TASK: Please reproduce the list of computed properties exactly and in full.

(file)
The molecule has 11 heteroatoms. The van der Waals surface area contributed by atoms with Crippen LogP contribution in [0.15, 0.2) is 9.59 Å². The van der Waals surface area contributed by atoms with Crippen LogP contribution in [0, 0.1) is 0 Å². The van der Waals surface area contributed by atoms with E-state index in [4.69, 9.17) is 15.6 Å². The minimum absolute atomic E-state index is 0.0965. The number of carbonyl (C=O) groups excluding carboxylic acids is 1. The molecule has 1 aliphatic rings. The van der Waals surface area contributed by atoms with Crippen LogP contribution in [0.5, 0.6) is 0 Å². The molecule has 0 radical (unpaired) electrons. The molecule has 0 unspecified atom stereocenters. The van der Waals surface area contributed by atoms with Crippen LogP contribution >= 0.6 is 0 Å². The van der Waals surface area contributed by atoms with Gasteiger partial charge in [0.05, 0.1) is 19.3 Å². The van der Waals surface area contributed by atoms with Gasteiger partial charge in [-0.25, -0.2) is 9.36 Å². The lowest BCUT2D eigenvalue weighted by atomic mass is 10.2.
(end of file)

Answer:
The molecule has 11 heteroatoms. The van der Waals surface area contributed by atoms with Crippen LogP contribution in [0.15, 0.2) is 9.59 Å². The van der Waals surface area contributed by atoms with Crippen LogP contribution in [0, 0.1) is 0 Å². The van der Waals surface area contributed by atoms with E-state index in [4.69, 9.17) is 15.6 Å². The minimum absolute atomic E-state index is 0.0965. The number of carbonyl (C=O) groups excluding carboxylic acids is 1. The molecule has 1 aliphatic rings. The van der Waals surface area contributed by atoms with Crippen LogP contribution in [0.5, 0.6) is 0 Å². The molecule has 0 radical (unpaired) electrons. The molecule has 0 unspecified atom stereocenters. The van der Waals surface area contributed by atoms with Crippen LogP contribution >= 0.6 is 0 Å². The van der Waals surface area contributed by atoms with Gasteiger partial charge in [0.05, 0.1) is 19.3 Å². The van der Waals surface area contributed by atoms with Gasteiger partial charge in [-0.25, -0.2) is 9.36 Å². The lowest BCUT2D eigenvalue weighted by atomic mass is 10.2.